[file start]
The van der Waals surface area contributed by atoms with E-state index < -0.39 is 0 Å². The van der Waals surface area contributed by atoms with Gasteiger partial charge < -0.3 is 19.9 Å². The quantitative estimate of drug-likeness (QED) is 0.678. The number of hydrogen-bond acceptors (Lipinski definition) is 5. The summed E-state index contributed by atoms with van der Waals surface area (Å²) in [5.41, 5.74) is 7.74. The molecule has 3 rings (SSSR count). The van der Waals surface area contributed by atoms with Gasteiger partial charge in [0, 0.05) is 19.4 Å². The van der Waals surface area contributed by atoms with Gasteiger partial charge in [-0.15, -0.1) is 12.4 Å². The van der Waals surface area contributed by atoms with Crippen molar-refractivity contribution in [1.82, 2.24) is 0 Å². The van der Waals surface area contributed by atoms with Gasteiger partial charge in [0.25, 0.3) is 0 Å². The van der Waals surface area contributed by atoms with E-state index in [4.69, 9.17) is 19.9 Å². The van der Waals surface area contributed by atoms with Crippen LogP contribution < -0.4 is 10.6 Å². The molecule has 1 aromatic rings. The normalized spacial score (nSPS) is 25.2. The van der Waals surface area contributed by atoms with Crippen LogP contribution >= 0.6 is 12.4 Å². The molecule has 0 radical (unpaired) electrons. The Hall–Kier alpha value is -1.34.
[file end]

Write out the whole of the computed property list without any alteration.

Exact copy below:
The van der Waals surface area contributed by atoms with E-state index < -0.39 is 0 Å². The van der Waals surface area contributed by atoms with Gasteiger partial charge < -0.3 is 19.9 Å². The quantitative estimate of drug-likeness (QED) is 0.678. The number of hydrogen-bond acceptors (Lipinski definition) is 5. The summed E-state index contributed by atoms with van der Waals surface area (Å²) in [5.41, 5.74) is 7.74. The molecule has 3 rings (SSSR count). The van der Waals surface area contributed by atoms with Gasteiger partial charge in [0, 0.05) is 19.4 Å². The van der Waals surface area contributed by atoms with Gasteiger partial charge in [-0.15, -0.1) is 12.4 Å². The van der Waals surface area contributed by atoms with Crippen molar-refractivity contribution in [1.82, 2.24) is 0 Å². The van der Waals surface area contributed by atoms with Gasteiger partial charge in [0.25, 0.3) is 0 Å². The van der Waals surface area contributed by atoms with E-state index in [4.69, 9.17) is 19.9 Å². The van der Waals surface area contributed by atoms with Crippen LogP contribution < -0.4 is 10.6 Å². The molecule has 1 aromatic rings. The normalized spacial score (nSPS) is 25.2. The van der Waals surface area contributed by atoms with Crippen LogP contribution >= 0.6 is 12.4 Å². The molecule has 0 radical (unpaired) electrons. The Hall–Kier alpha value is -1.34.